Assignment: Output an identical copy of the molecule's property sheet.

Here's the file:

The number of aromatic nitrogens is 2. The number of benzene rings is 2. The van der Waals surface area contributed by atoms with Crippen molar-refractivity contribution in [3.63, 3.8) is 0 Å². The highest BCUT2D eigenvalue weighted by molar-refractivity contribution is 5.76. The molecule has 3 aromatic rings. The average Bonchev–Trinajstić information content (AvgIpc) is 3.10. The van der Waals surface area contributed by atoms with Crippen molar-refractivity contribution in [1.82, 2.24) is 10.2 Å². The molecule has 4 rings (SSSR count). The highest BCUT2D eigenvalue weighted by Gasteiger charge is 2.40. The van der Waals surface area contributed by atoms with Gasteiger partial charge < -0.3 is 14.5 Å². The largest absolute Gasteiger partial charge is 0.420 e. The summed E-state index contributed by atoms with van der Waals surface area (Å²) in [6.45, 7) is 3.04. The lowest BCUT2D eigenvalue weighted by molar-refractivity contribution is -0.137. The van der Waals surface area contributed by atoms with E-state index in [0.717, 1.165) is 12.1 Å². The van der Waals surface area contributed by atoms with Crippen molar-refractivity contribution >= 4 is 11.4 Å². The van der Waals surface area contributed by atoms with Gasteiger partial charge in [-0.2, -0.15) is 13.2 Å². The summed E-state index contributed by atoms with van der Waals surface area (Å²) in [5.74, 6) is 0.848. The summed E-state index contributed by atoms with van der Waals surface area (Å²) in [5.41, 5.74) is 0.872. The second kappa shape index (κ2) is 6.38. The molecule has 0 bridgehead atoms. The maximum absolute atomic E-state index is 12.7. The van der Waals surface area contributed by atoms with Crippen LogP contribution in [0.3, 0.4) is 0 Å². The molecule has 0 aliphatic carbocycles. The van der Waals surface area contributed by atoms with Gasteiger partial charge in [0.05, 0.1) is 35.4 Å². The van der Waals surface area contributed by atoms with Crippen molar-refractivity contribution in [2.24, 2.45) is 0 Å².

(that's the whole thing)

The number of aromatic nitrogens is 2. The number of benzene rings is 2. The van der Waals surface area contributed by atoms with Crippen molar-refractivity contribution in [3.63, 3.8) is 0 Å². The highest BCUT2D eigenvalue weighted by molar-refractivity contribution is 5.76. The molecule has 3 aromatic rings. The average Bonchev–Trinajstić information content (AvgIpc) is 3.10. The van der Waals surface area contributed by atoms with Crippen molar-refractivity contribution in [1.82, 2.24) is 10.2 Å². The molecule has 4 rings (SSSR count). The highest BCUT2D eigenvalue weighted by Gasteiger charge is 2.40. The van der Waals surface area contributed by atoms with Gasteiger partial charge < -0.3 is 14.5 Å². The largest absolute Gasteiger partial charge is 0.420 e. The summed E-state index contributed by atoms with van der Waals surface area (Å²) in [6.45, 7) is 3.04. The lowest BCUT2D eigenvalue weighted by molar-refractivity contribution is -0.137. The van der Waals surface area contributed by atoms with E-state index in [0.717, 1.165) is 12.1 Å². The van der Waals surface area contributed by atoms with Crippen molar-refractivity contribution >= 4 is 11.4 Å². The van der Waals surface area contributed by atoms with Gasteiger partial charge in [-0.2, -0.15) is 13.2 Å². The summed E-state index contributed by atoms with van der Waals surface area (Å²) in [5.74, 6) is 0.848. The summed E-state index contributed by atoms with van der Waals surface area (Å²) in [5.41, 5.74) is 0.872. The second kappa shape index (κ2) is 6.38. The molecule has 0 bridgehead atoms. The maximum absolute atomic E-state index is 12.7. The van der Waals surface area contributed by atoms with Crippen LogP contribution in [0.3, 0.4) is 0 Å². The molecule has 0 aliphatic carbocycles. The van der Waals surface area contributed by atoms with Gasteiger partial charge in [0.05, 0.1) is 35.4 Å². The van der Waals surface area contributed by atoms with Crippen molar-refractivity contribution in [2.24, 2.45) is 0 Å².